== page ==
Let Go of Your Goals

Xperience Growthblogposts

If you want to put yourself in the best position to crush your goals this year, do this first… let them go.

A private coaching client had a goal of getting out of the current job they were in. It was mentally taxing and draining, despite the fact that they were really good & proficient.

They were so caught up in the suck of the current position that it consumed them.

Through doing the internal work together, they let go of the need to find something new. Shortly after they let it go, they were recruited to a company and role that matched all of their desires.

What does it mean to let it go? And isn’t that counterintuitive to making goals happen?

Letting go means that you are no longer fixated on the goal or attached to it happening. You certainly want it to happen, yet there’s not an attachment to it.

Letting go of goals actually increases your likelihood of achievement because of where you are focusing your mind and energy. When we are attached or need something to happen we tend to fixate on the unachieved outcome. Studies point to this leading to rumination over what is not met. The result could be negative stress-related symptoms like procrastination, feelings of overwhelm or unworthiness and anxiousness.

Mindfulness Approach

Outcome specific goals are in the future. The multi-million dollars you want to make. The award you want. Winning the game. All of these take place in the future, not the present.

Mindfulness practices are designed to keep you in the present moment, not the future. Thus, you have a greater ability to control your emotional state and channel it towards peak performance.

Jon Kabit-Zinn created principles for practicing mindfulness that are studied to show the ability to decrease the overall stress responses we have and therefore increase our ability to access potential.

Non-striving, patience and letting go are core principles of this practice. To execute non-striving, we must not look for the “next thing” and learn to live with a focus in this moment.

David Goggins talks about something similar in his writings. He says he focuses on each step even during a multi-days-long race. He’s not striving to finish, he’s focused on where his legs are.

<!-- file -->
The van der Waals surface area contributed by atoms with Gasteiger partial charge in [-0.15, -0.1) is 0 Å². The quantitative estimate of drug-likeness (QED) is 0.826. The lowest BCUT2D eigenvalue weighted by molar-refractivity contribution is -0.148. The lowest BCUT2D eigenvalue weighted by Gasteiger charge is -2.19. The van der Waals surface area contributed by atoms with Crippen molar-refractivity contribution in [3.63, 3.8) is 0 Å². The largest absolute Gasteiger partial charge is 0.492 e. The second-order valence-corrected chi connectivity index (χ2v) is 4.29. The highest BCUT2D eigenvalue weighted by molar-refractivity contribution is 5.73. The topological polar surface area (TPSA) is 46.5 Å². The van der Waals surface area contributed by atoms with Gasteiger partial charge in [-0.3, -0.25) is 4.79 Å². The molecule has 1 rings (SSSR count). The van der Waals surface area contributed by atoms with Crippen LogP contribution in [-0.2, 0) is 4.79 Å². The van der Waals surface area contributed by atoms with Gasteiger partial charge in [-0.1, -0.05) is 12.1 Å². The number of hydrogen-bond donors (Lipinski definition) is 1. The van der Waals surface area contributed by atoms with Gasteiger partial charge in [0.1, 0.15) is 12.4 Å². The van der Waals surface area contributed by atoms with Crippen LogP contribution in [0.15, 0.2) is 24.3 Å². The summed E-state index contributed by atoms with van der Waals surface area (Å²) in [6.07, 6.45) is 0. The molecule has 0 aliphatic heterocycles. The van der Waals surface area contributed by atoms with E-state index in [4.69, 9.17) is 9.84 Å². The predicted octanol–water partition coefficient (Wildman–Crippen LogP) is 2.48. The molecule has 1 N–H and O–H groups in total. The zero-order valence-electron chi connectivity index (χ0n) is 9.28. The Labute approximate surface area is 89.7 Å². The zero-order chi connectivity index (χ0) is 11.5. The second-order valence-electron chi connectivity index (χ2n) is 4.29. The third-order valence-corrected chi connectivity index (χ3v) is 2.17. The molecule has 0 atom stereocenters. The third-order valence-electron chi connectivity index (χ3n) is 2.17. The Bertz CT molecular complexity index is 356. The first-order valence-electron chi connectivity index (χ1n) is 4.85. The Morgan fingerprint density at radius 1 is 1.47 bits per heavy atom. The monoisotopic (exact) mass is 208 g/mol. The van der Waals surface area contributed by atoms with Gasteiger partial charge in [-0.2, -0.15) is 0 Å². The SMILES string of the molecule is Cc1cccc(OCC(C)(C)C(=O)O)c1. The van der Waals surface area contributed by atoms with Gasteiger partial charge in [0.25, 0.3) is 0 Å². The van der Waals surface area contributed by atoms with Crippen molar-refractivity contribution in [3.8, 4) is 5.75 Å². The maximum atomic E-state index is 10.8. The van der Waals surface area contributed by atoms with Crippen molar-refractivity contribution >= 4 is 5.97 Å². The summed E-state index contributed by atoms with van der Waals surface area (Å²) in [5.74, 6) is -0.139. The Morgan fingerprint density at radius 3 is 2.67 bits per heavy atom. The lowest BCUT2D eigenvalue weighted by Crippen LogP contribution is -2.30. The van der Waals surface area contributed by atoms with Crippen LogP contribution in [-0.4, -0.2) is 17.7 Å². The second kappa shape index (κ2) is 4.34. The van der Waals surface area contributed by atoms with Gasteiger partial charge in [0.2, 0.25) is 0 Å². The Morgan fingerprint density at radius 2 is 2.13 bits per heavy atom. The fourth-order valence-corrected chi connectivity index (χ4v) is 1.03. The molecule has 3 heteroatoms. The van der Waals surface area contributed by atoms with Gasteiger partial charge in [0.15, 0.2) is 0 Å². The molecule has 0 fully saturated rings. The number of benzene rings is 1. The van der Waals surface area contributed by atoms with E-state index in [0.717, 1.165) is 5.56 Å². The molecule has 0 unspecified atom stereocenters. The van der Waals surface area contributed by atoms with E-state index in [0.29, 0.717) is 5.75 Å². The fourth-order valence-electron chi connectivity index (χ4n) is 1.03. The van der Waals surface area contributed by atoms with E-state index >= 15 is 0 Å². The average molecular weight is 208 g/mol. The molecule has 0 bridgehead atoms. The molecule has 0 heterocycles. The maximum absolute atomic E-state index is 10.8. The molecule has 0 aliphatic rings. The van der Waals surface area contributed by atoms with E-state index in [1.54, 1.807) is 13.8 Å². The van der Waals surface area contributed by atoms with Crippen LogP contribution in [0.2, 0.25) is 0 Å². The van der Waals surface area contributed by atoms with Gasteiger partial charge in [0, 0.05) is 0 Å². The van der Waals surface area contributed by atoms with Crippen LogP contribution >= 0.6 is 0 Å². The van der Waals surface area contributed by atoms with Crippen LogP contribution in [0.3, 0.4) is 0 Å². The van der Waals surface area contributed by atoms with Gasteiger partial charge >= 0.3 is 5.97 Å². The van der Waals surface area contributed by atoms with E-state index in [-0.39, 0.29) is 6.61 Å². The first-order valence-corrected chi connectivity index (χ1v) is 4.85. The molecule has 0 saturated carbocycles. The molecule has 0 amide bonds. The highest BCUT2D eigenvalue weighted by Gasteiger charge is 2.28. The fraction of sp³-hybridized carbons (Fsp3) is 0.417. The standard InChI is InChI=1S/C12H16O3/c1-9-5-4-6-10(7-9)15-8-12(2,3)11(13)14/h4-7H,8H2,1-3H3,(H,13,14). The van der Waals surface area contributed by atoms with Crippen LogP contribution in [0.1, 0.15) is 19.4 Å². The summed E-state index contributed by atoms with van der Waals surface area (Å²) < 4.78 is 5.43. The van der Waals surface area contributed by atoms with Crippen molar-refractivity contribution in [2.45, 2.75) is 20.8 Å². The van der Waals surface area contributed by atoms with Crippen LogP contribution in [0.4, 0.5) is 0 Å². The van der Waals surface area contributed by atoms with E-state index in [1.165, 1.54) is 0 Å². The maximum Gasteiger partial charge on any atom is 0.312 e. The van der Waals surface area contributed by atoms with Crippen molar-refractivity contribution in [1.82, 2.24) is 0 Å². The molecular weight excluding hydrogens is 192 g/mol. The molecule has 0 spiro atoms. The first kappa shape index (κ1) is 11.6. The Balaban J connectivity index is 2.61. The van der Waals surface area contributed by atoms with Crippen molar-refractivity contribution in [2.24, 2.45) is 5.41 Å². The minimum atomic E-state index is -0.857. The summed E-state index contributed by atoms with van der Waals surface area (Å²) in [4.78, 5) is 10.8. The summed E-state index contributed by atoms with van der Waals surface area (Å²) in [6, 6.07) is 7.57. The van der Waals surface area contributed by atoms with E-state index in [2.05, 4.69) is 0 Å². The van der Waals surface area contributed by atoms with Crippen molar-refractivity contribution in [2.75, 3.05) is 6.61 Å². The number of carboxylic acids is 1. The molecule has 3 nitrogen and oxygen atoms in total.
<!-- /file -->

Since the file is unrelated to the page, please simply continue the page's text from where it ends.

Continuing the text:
Patience teaches us not to wish for things to be here now. Be present  and/or enjoy where we are at. You can do more now, learn now, execute now without the desire to make the future happen today.

The principle of letting go in mindfulness goes hand-in-hand with acceptance. When we accept things how they are currently, we can let go of the negative feelings around it and let it be. Let go of ideas about what is not in hand and focus on what is in your immediate span of control.

Mindset Approach

Psychology research suggests there are 3 main types of goals. The one that we most set and associate with goals are “Outcome Goals.” It’s the result of something happening.

The problem is that we cannot fully control the outcome of things. Influence, yes. Control, no.

We need to adopt the mindset of mastery of the two types of goals that lead to outcome goals: Process Goals and Performance Goals.

Process goals are the executing of a plan of action. For example, in sales you might have a goal of doing lead generation for a certain amount of time each day. In sports, you might have a goal of working on a specific skill for a length or number of times in a day.

Performance goals are how you are performing the activities of focus. It’s your ability to set a number of appointments in sales or to hit a number of fairways in a round of golf. It keeps us focused on the quality of the activity we’re doing.

Taking the mindset of mastering our process and performance will lead us to shift our focus into areas much more closely to what we control and are in the moment. When we do process & performance goals well, outcome goals (i.e. what we really want) tend to happen.

Mental Imagery Approach

Goals are important on a number of levels. They give us direction to take, shape our behaviors, keep us focused on moving forward. These are positive if the goals are positive.

Goals also represent something that we want to feel. Goals are important to us because they drive us to achieve something intrinsic – like a feeling. The multi-million dollars don’t really do anything, except for make you feel (proud, safe, superior, etc.). The golf tournament wins are for the same thing.

We can access those feelings through mental imagery.

Numerous studies show that we can use imagery to help us achieve great heights. Michael Phelps is famous for using mental imagery to give him the edge over his competition when fractions of seconds matter once every four years.

A best practice for mental imagery is full immersion imagery where you not only see a picture (or movie), you also hear the sounds, feel the external & internal feelings, possibly even smells or tastes. The full experience of being in that situation.

When using imagery for an outcome goal, it’s critical to imagine yourself letting go of the picture in your future so that you have your mind experience the sensation of detaching from the outcome.

Letting go of our goals – or the attachment and fixation to them – is a key step in giving us the free mental energy to take the actions that will naturally bring about the goals that we have.

Go crush it!